Friday, April 14, 2017

Chrism Mass Homily - Michael Neary (Tuam) 2017


Viewing Humanity through the Eyes of Jesus

The Gospel for this year is the Gospel of Saint Matthew.  It is the Gospel which teaches us to look at humanity through the eyes of Jesus.  It acknowledges humanity as afflicted and weighed down with all manner of burdens.  Far from adding to humanity’s burden, Jesus comes to share and lift them.  Of all the gospels it is Matthew that has contributed most to Christian identity and self-understanding.  There is much soul-searching regarding what it means to be Church today, so it is fitting to look at the image of Church emerging from this Gospel.  The Church’s relationship to the wider world, steadily becoming more and more complex and pluralistic, remains problematic and unsure.  We find ourselves a very burdened community – burdened from within by the weight of our own sinfulness and institutional failure, burdened from outside through sharing the common lot of human kind in a fearful and anxious time.

The Climactic Scene: 

The Church Receives Her Mission

For a few moments I would like to share some thoughts with you regarding the climactic scene of the entire gospel where the Church receives from the risen Christ the instructions and assurances that will define its identity and its mission until the end of time.  Faith in the resurrection is a matter of worship rather than analysis.  It does not exclude doubt.  Matthew acknowledges that believers, like ourselves, are caught between adoration and doubt.  In this scene at the end of Matthew’s gospel we are told that the disciples fall to the ground in worship. Some, however, hesitated or doubted.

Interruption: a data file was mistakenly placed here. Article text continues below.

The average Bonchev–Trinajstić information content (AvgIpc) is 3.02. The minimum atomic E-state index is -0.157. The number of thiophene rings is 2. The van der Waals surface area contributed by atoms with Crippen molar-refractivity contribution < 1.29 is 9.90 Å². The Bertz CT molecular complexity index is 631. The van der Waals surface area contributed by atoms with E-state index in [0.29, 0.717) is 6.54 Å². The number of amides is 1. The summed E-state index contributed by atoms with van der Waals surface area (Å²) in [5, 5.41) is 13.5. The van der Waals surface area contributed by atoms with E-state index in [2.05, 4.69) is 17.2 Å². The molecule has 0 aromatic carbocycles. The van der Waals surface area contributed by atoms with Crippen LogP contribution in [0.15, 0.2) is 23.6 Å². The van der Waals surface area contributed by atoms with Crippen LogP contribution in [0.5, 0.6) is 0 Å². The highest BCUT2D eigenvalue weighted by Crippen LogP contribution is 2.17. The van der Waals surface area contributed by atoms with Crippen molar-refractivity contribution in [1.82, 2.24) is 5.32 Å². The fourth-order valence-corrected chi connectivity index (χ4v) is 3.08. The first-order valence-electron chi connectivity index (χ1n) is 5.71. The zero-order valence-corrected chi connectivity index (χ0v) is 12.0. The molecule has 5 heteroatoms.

Weakness, Failure and the Central Command

Matthew’s acknowledgement of the persistence of weakness and failure in the community runs right through the gospel.  It is to such a community that Jesus approaches and to whom he gives his great commission.  Jesus commissions the disciples to “go and make disciples of all nations”.  His own personal mission had been to Israel.  Now, following the partial success of that mission, the appeal is to be extended through the members of the Church to the nations of the world.  In this worldwide mission we as disciples are commanded to do four things: to go out, to make disciples of all the nations, to baptise, and to teach.  The central command is that of making disciples; baptising and teaching are means to that end.

The Challenge and the Presence of Christ

These realities help to define and describe our priestly ministry.  We are all very conscious of the challenge facing us in this area.  However, if we separate the commission to make disciples, to baptise and teach from the promise of assurance that the Lord will always be with us in this work, then we run the risk of either of two temptations, one that we would become arrogant in our ministry or, secondly, that we would be so over-whelmed by the task facing us and the resources which we have in terms of personnel, that we would become despondent.  

I believe that, keeping the commission and the re-assurance in close relationship we will be enabled to face the challenge courageously and with faith in Christ’s presence accompanying us.

Here the Church is assured that, to the end of time, it is to be the instrument for the realisation of a divine presence in the nations of the world.  The account of Jesus’ teaching and healing ministry to Israel told in the gospel is no simple record of something accomplished in a special time that is now over.  It is a key to the teaching and healing ministry the risen Jesus continues in the Church on a worldwide scale.